New Hampshire’s Statute of Limitations
When another person’s negligence or reckless behavior causes an injury, the negligent party is responsible. Many different situations cause personal injury and death, such as motor vehicle accidents, slip-and-fall accidents, defective products, workplace accidents, and unsafe properties. The victims and family members of those injured by a negligent person have a right to file a personal injury lawsuit in a New Hampshire civil court.
Successful plaintiffs are entitled to damages, to include compensation for medical bills, lost wages, pain, and suffering. To succeed in a personal injury lawsuit, the plaintiff must file his or her claim within the period set forth by New Hampshire’s statute of limitations. New Hampshire law sets forth several different statutes of limitation or time frames depending on the cause of action or specific reason for bringing the lawsuit. If you have suffered an injury and have questions about the process of seeking compensation, the attorneys at Ward Law can help. Contact our New Hampshire personal injury law firm today to set up your free case evaluation.
New Hampshire’s Statute of Limitations for Civil Cases
Under New Hampshire law, most civil causes of action have a three-year statute of limitations. Plaintiffs in the following causes of action must file a lawsuit within three years, or a New Hampshire court will bar the cause of action:
- Personal injury
- Professional malpractice to include medical malpractice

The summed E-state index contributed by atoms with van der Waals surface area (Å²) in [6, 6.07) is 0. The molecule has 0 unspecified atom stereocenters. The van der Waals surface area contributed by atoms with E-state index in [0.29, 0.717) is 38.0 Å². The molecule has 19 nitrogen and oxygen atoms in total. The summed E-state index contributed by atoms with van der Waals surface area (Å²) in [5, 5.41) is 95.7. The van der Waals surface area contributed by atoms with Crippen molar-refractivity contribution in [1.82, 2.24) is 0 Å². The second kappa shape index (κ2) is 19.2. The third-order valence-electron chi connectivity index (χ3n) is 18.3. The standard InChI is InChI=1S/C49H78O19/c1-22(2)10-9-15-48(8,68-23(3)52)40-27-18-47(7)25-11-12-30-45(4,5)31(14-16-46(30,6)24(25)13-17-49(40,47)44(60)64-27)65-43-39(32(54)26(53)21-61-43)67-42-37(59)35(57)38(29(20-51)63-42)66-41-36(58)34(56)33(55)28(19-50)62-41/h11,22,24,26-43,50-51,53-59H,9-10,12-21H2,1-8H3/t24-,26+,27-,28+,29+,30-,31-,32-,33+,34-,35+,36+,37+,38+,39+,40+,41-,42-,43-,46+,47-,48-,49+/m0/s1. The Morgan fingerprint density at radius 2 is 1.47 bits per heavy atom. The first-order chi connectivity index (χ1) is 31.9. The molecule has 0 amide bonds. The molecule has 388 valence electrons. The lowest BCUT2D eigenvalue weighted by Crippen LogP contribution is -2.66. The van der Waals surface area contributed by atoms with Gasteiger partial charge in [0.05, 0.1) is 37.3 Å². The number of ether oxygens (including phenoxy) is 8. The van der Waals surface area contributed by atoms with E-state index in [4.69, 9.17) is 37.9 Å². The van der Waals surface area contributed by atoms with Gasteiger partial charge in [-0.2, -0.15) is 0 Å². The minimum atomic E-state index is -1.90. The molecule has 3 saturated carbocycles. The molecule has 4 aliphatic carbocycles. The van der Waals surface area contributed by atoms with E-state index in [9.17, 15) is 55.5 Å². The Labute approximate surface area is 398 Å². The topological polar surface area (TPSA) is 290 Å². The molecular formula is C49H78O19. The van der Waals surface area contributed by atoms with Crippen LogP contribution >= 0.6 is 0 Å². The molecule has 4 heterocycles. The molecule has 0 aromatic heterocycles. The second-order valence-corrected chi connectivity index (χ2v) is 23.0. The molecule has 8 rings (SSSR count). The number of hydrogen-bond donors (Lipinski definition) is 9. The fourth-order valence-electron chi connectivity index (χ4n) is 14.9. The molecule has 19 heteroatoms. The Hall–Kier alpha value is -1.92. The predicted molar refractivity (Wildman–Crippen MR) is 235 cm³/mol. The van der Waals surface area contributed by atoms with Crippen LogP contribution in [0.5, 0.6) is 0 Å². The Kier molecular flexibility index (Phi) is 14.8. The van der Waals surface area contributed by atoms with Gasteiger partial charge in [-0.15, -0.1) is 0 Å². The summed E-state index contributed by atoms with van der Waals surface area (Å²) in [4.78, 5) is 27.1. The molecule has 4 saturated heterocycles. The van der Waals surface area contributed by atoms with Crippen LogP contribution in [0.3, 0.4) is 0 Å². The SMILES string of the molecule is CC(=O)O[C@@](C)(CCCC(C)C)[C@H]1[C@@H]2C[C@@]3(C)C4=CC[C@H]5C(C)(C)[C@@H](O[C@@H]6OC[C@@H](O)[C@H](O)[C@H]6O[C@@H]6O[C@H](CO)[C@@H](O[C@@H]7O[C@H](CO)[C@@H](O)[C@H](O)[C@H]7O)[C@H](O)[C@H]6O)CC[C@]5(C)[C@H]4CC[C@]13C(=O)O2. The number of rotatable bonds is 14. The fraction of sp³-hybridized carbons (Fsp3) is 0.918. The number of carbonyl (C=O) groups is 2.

- Injury to personal property
New Hampshire recognizes a few variant statutes of limitation periods. For example, trespass causes of action have a two-year statute of limitations. Causes of actions for enforcing court judgments and contracts have a 20-year statute of limitations.
States issue statutes of limitations to discourage potential defendants from facing an indefinite threat of lawsuits. Statutes of limitation also ensure that the witness testimony and physical evidence happened relatively recently.
When Does a Statute of Limitation Start Tolling?
A statute of limitation starts tolling when the accident or incident that caused the injury took place. For example, if a plaintiff plans to file a lawsuit for injuries he suffered in a car accident, the statute of limitations begins to toll on the day that the accident took place. New Hampshire recognizes a significant exception to the general rule. The time in the statute of limitations does not begin to toll or count toward the time limit until the plaintiff discovers his or her injury or should have discovered the injury.
For example, if someone had spinal surgery 15 years ago but did not discover that the doctor made a critical error during the operation, the statute of limitations would begin to toll when the plaintiff realized the medical mistake. The plaintiff would have three years to file a medical malpractice lawsuit from the date that he discovered the medical malpractice.
If You Have Suffered a Personal Injury, We can Help
Those injured in accidents should speak with a skilled personal injury attorney as soon as possible after their injury. Speaking to an attorney soon after the accident gives attorneys and investigators time to gather all of the information they need to collect and conduct a thorough investigation. Contact the Manchester personal injury attorneys at Ward Law to schedule your free case evaluation today.